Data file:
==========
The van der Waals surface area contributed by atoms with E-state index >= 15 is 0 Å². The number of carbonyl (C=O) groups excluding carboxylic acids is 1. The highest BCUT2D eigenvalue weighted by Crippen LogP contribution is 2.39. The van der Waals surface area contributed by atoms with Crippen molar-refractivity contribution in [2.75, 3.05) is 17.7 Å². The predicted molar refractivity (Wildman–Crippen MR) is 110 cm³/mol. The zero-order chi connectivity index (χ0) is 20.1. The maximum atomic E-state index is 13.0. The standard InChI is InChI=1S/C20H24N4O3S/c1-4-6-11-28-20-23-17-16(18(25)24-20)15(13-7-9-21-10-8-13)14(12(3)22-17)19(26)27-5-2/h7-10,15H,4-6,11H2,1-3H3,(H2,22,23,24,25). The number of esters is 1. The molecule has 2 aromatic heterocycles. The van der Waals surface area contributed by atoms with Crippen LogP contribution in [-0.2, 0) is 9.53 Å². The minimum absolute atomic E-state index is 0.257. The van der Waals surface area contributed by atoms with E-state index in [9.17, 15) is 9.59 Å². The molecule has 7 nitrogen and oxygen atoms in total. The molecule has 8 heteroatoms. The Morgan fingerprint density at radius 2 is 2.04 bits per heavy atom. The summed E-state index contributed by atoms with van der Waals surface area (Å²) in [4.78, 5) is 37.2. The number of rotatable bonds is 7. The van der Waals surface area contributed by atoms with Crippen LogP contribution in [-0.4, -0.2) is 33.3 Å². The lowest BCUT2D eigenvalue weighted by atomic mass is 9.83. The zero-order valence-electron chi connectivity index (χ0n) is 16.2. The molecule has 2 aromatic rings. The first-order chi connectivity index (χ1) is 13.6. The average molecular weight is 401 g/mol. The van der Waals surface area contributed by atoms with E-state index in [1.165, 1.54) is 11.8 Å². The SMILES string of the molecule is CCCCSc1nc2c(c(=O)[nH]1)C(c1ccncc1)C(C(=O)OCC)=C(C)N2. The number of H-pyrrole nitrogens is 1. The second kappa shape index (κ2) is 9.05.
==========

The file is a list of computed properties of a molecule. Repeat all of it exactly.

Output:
The van der Waals surface area contributed by atoms with E-state index >= 15 is 0 Å². The number of carbonyl (C=O) groups excluding carboxylic acids is 1. The highest BCUT2D eigenvalue weighted by Crippen LogP contribution is 2.39. The van der Waals surface area contributed by atoms with Crippen molar-refractivity contribution in [2.75, 3.05) is 17.7 Å². The predicted molar refractivity (Wildman–Crippen MR) is 110 cm³/mol. The zero-order chi connectivity index (χ0) is 20.1. The maximum atomic E-state index is 13.0. The standard InChI is InChI=1S/C20H24N4O3S/c1-4-6-11-28-20-23-17-16(18(25)24-20)15(13-7-9-21-10-8-13)14(12(3)22-17)19(26)27-5-2/h7-10,15H,4-6,11H2,1-3H3,(H2,22,23,24,25). The number of esters is 1. The molecule has 2 aromatic heterocycles. The van der Waals surface area contributed by atoms with Crippen LogP contribution in [-0.2, 0) is 9.53 Å². The minimum absolute atomic E-state index is 0.257. The van der Waals surface area contributed by atoms with E-state index in [9.17, 15) is 9.59 Å². The molecule has 7 nitrogen and oxygen atoms in total. The molecule has 8 heteroatoms. The Morgan fingerprint density at radius 2 is 2.04 bits per heavy atom. The summed E-state index contributed by atoms with van der Waals surface area (Å²) in [4.78, 5) is 37.2. The number of rotatable bonds is 7. The van der Waals surface area contributed by atoms with Crippen LogP contribution in [-0.4, -0.2) is 33.3 Å². The lowest BCUT2D eigenvalue weighted by atomic mass is 9.83. The zero-order valence-electron chi connectivity index (χ0n) is 16.2. The molecule has 2 aromatic rings. The first-order chi connectivity index (χ1) is 13.6. The average molecular weight is 401 g/mol. The van der Waals surface area contributed by atoms with E-state index in [1.165, 1.54) is 11.8 Å². The SMILES string of the molecule is CCCCSc1nc2c(c(=O)[nH]1)C(c1ccncc1)C(C(=O)OCC)=C(C)N2. The number of H-pyrrole nitrogens is 1. The second kappa shape index (κ2) is 9.05.